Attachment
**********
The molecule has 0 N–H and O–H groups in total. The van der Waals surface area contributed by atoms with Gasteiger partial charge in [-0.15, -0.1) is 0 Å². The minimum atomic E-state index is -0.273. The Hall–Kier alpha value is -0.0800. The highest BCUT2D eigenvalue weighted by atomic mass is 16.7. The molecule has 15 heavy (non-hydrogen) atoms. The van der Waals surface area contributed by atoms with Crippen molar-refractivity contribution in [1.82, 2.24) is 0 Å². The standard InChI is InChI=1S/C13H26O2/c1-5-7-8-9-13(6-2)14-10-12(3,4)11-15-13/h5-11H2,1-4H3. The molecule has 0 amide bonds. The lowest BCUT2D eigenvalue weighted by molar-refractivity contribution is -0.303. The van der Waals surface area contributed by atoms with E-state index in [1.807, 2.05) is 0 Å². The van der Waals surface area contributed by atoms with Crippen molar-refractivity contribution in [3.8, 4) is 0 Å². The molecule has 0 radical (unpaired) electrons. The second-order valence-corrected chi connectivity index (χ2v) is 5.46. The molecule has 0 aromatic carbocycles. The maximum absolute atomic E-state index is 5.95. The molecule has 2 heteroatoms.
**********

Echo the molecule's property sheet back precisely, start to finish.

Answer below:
The molecule has 0 N–H and O–H groups in total. The van der Waals surface area contributed by atoms with Gasteiger partial charge in [-0.15, -0.1) is 0 Å². The minimum atomic E-state index is -0.273. The Hall–Kier alpha value is -0.0800. The highest BCUT2D eigenvalue weighted by atomic mass is 16.7. The molecule has 15 heavy (non-hydrogen) atoms. The van der Waals surface area contributed by atoms with Crippen molar-refractivity contribution in [1.82, 2.24) is 0 Å². The standard InChI is InChI=1S/C13H26O2/c1-5-7-8-9-13(6-2)14-10-12(3,4)11-15-13/h5-11H2,1-4H3. The molecule has 0 amide bonds. The lowest BCUT2D eigenvalue weighted by molar-refractivity contribution is -0.303. The van der Waals surface area contributed by atoms with E-state index in [1.807, 2.05) is 0 Å². The van der Waals surface area contributed by atoms with Crippen molar-refractivity contribution in [3.8, 4) is 0 Å². The molecule has 0 radical (unpaired) electrons. The second-order valence-corrected chi connectivity index (χ2v) is 5.46. The molecule has 0 aromatic carbocycles. The maximum absolute atomic E-state index is 5.95. The molecule has 2 heteroatoms.